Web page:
What is trisomy 13 (Patau syndrome)?

Individuals with trisomy 13 have an extra copy of chromosome 13 in the cells of the body. This extra material causes changes in the development of the embryo and fetus, resulting in birth defects and severe intellectual disability. Infants have a pattern of physical features that includes small heads and eye abnormalities, cleft lip and/or cleft palate and congenital heart defects. Median survival is 7-10 days and 90% do not survive the first year of life. Increased mortality is related to difficulties with breathing, and feeding problems can occur.

How common is trisomy 13?

The condition occurs in about 1 in 10,000 live born infants. The condition is not related to race, nationality, religion or socioeconomic status. There is usually no family history of the condition.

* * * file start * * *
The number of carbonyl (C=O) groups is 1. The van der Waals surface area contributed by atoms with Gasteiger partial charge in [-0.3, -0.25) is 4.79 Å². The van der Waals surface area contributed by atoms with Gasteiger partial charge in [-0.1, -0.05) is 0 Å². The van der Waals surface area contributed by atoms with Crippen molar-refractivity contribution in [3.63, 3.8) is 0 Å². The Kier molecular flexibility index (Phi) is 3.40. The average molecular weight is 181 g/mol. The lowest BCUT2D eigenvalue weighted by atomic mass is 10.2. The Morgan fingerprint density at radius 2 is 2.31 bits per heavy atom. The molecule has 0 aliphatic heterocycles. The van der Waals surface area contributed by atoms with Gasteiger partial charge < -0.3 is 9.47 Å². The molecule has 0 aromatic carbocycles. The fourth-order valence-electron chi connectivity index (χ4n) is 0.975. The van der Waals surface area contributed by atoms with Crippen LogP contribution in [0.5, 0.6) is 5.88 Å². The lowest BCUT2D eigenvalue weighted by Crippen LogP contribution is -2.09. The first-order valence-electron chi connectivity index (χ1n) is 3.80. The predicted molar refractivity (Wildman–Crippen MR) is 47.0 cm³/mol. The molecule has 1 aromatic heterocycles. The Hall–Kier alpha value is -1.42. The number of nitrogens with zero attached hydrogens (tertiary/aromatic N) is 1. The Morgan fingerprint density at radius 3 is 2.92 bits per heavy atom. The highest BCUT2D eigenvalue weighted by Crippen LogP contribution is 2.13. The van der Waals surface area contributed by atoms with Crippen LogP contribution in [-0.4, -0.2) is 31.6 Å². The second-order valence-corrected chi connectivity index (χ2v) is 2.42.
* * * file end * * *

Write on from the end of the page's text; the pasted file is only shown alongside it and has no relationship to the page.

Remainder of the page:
How is trisomy 13 treated?

Treatment for trisomy 13 is supportive, meaning that the condition cannot be cured, and treatments are directed at managing complications. Common treatment measures include nutritional support, treatment of infections. Breathing difficulties and pneumonia are common causes of death.

Other names for
Trisomy 13

  • Patau syndrome


  • Am J Med Genet A. 2006 Aug 15;140(16):1749-56.
  • Gardner, R. J. M., & Sutherland, G. R. (2011). Chromosome abnormalities and genetic counseling (4th ed.). New York: Oxford University Press, Inc.
  • Jones, K. L. (Ed.). (2013). Smith’s recognizable patterns of human malformation (7th ed.). Philadelphia: Elsevier Inc.